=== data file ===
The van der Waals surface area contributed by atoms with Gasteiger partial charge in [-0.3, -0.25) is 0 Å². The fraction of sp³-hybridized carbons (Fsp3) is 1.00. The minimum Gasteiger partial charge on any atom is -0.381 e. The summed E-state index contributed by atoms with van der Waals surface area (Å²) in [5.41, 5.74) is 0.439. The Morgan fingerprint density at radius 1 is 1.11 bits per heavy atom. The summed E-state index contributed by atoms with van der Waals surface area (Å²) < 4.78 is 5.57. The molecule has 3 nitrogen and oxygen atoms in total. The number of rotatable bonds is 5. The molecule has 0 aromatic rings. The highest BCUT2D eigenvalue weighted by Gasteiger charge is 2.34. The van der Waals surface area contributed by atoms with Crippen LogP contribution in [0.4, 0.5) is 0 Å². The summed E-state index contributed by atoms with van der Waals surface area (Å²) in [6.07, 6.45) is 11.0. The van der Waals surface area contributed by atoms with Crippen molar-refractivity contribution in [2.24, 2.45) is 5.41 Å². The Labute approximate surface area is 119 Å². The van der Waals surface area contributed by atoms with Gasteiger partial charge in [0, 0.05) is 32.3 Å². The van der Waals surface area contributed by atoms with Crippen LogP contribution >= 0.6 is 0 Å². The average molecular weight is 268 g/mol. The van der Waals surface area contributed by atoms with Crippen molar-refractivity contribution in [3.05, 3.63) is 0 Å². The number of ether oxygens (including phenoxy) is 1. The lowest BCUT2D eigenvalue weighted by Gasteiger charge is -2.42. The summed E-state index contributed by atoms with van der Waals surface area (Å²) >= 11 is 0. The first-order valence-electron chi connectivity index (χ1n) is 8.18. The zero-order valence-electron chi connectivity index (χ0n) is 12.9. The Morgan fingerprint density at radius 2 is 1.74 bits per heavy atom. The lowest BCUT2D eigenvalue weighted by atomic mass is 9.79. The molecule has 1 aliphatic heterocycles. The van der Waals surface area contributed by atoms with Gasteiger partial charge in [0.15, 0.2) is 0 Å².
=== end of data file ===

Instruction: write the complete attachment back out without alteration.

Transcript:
The van der Waals surface area contributed by atoms with Gasteiger partial charge in [-0.3, -0.25) is 0 Å². The fraction of sp³-hybridized carbons (Fsp3) is 1.00. The minimum Gasteiger partial charge on any atom is -0.381 e. The summed E-state index contributed by atoms with van der Waals surface area (Å²) in [5.41, 5.74) is 0.439. The Morgan fingerprint density at radius 1 is 1.11 bits per heavy atom. The summed E-state index contributed by atoms with van der Waals surface area (Å²) < 4.78 is 5.57. The molecule has 3 nitrogen and oxygen atoms in total. The number of rotatable bonds is 5. The molecule has 0 aromatic rings. The highest BCUT2D eigenvalue weighted by Gasteiger charge is 2.34. The van der Waals surface area contributed by atoms with Crippen LogP contribution in [0.4, 0.5) is 0 Å². The summed E-state index contributed by atoms with van der Waals surface area (Å²) in [6.07, 6.45) is 11.0. The van der Waals surface area contributed by atoms with Crippen molar-refractivity contribution in [2.24, 2.45) is 5.41 Å². The Labute approximate surface area is 119 Å². The van der Waals surface area contributed by atoms with Gasteiger partial charge in [0, 0.05) is 32.3 Å². The van der Waals surface area contributed by atoms with Crippen LogP contribution >= 0.6 is 0 Å². The average molecular weight is 268 g/mol. The van der Waals surface area contributed by atoms with Crippen molar-refractivity contribution in [3.05, 3.63) is 0 Å². The number of ether oxygens (including phenoxy) is 1. The lowest BCUT2D eigenvalue weighted by Gasteiger charge is -2.42. The summed E-state index contributed by atoms with van der Waals surface area (Å²) >= 11 is 0. The first-order valence-electron chi connectivity index (χ1n) is 8.18. The zero-order valence-electron chi connectivity index (χ0n) is 12.9. The Morgan fingerprint density at radius 2 is 1.74 bits per heavy atom. The lowest BCUT2D eigenvalue weighted by atomic mass is 9.79. The molecule has 1 aliphatic heterocycles. The van der Waals surface area contributed by atoms with Gasteiger partial charge in [0.15, 0.2) is 0 Å².